My mother died on December 26, 2015. Due to a complication from the vasculitis she had been battling for two years, she had to have emergency surgery and shortly thereafter, had a stroke and then another. She simply never woke up.
I tend not to say “I lost my mother” when I have to tell people. It’s a weird thing to say, isn’t it? To have lost something implies ownership of responsibility. I’m not responsible for my mother’s death and I certainly didn’t misplace her. This, of course, speaks to the very clumsy way we have for talking about death. (Pun: intended?)
“I lost my mother” means I am the one (or one of the ones atleast) who takes on the burden of her death. She was mine; now she’s not.
For similar reasons, I don’t often say “she passed” either because I can’t say what exactly she passed (congratulations, you’ve passed life) or where she passed to – it seems like a mostly empty phrase for someone not-so-religious like me. I prefer to tell people that she left or that she’s gone away, but, then, that can bring up new problems during these death conversations because you’re not sticking to the script.
I hate the script.
For the first six months or so after my mum’s death, I loathed bringing up her demise to people who didn’t know. Not because it hurt (it did), but because speaking about my mother inevitably prompted an “I’m sorry” from the person I was speaking to – as if the very mention of her required some sort of apology.
I don’t mean to sound rude. I know that the “I’m sorry” is the best way we have to communicate our sympathy but I think we can all agree it’s inadequate at best. People die everyday and yet we don’t really have the linguistic ability to efficiently talk about death. As both a writer and designer, I feel like there’s room for improvement.
My dad’s favourite euphemism for death was “taking the big dirt nap”. Gallows humor. My family’s motto should have been there’s always time for a joke. (It is, in fact, the cake will not defeat us, but that’s a whole other story.) I know some people find it vulgar or immature, and there are definitely times when joking is not appropriate, but humor is a good weapon against the limits of our deathspeak – a chisel to pick away at the walls.
I remember sitting around the dining room table at my grandparents’ the day after my grandfather had died. My grandmother had decided that she would not inter my grandfather after the funeral (he was to be cremated) but, instead, would keep the urn in the house so that the two of them could be buried together at the same time when she left. My uncles were discussing this. I remember it like it happened yesterday. I remember the white doilies, the golden oak chairs with the uncomfortable flowered cushions and one of my uncles saying as casual as you like: “Well, atleast if something happens to the urn, they have central vac. He did always say he wanted to be in this house forever …”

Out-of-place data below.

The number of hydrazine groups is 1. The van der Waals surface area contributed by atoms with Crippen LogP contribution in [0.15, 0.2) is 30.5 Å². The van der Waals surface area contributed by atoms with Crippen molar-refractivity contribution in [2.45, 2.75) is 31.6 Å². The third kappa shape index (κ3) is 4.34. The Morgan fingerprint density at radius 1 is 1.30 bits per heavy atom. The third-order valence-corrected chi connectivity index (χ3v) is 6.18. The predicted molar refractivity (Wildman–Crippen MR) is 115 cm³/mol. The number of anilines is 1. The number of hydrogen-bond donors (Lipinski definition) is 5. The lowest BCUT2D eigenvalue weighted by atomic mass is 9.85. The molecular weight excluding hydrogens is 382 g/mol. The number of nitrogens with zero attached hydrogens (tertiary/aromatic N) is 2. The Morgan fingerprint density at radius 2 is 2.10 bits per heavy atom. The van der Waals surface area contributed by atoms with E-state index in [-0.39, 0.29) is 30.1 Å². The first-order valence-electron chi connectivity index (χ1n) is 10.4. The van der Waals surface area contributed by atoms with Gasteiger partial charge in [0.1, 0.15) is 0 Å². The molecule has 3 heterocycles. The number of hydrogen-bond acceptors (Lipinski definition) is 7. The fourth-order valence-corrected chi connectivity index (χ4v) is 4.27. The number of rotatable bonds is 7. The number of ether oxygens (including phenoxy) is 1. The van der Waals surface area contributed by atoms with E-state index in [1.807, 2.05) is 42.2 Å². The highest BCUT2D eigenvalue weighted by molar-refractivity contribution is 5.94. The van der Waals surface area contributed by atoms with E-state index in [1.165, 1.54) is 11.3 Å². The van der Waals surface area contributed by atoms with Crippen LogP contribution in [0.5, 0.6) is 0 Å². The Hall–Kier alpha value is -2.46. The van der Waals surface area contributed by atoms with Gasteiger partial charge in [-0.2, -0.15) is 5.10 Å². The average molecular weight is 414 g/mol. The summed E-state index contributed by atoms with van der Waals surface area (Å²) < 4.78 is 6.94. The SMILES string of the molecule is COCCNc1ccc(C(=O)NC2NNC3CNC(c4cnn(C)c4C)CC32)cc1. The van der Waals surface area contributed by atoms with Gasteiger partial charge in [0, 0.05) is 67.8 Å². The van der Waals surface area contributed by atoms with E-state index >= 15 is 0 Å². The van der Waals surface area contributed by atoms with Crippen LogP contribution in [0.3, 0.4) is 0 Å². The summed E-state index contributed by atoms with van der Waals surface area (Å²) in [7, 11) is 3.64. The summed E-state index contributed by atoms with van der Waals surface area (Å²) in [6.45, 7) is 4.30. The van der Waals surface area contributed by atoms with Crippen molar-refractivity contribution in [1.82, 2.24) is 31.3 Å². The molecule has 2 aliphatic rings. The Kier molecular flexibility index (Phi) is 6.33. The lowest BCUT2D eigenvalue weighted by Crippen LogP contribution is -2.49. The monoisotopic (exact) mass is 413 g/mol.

I was eleven and this was the first death I really had the emotional capacity to feel. Death was less scary for me after this particular conversation though. Forget the talks about “going to a better place”, “he’s not in any pain anymore” (and all the rest of the greatest hits); this is what I needed to hear, my uncles treating my grandfather’s death just as they would anything else – by making a joke. That made it natural, I guess.
We fear speaking about death because we fear dying, but speaking about dying doesn’t make the grim reaper appear (he’s not Beetlejuice), so what’s the deal? How many people out there don’t have a will because they don’t even want to think about death, let alone speak about it? (Pro tip: Get a will done.) And for those who must console, we fumble with misshapen words and phrases, trying to make them fit because we have nothing else.
Humor takes the edge off. Directness skips all the awkward implications. I don’t know what the answer is yet, but it seems to me that it starts with deciding to talk about death. At the very least, let’s go off-script. The script needs some serious rewrites.
Death doesn’t happen to those who die; it happens to the living.